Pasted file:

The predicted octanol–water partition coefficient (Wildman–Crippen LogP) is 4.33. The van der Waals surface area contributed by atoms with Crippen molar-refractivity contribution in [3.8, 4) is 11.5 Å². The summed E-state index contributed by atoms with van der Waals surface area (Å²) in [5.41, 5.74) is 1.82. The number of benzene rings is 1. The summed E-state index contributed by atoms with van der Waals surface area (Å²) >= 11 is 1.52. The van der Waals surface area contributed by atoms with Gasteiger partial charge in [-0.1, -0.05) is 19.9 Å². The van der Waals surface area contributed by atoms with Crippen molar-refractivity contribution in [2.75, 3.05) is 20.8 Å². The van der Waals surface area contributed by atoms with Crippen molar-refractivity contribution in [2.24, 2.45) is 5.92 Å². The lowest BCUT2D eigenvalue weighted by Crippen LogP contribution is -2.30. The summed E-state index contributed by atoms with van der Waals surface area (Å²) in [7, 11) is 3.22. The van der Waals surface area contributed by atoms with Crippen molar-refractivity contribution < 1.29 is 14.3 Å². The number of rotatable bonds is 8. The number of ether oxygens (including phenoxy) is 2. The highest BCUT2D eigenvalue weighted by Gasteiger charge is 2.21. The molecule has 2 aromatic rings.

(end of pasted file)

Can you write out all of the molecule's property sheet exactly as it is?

The predicted octanol–water partition coefficient (Wildman–Crippen LogP) is 4.33. The van der Waals surface area contributed by atoms with Crippen molar-refractivity contribution in [3.8, 4) is 11.5 Å². The summed E-state index contributed by atoms with van der Waals surface area (Å²) in [5.41, 5.74) is 1.82. The number of benzene rings is 1. The summed E-state index contributed by atoms with van der Waals surface area (Å²) >= 11 is 1.52. The van der Waals surface area contributed by atoms with Gasteiger partial charge in [-0.1, -0.05) is 19.9 Å². The van der Waals surface area contributed by atoms with Crippen molar-refractivity contribution in [2.75, 3.05) is 20.8 Å². The van der Waals surface area contributed by atoms with Crippen molar-refractivity contribution in [2.24, 2.45) is 5.92 Å². The lowest BCUT2D eigenvalue weighted by Crippen LogP contribution is -2.30. The summed E-state index contributed by atoms with van der Waals surface area (Å²) in [7, 11) is 3.22. The van der Waals surface area contributed by atoms with Crippen molar-refractivity contribution < 1.29 is 14.3 Å². The number of rotatable bonds is 8. The number of ether oxygens (including phenoxy) is 2. The highest BCUT2D eigenvalue weighted by Gasteiger charge is 2.21. The molecule has 2 aromatic rings.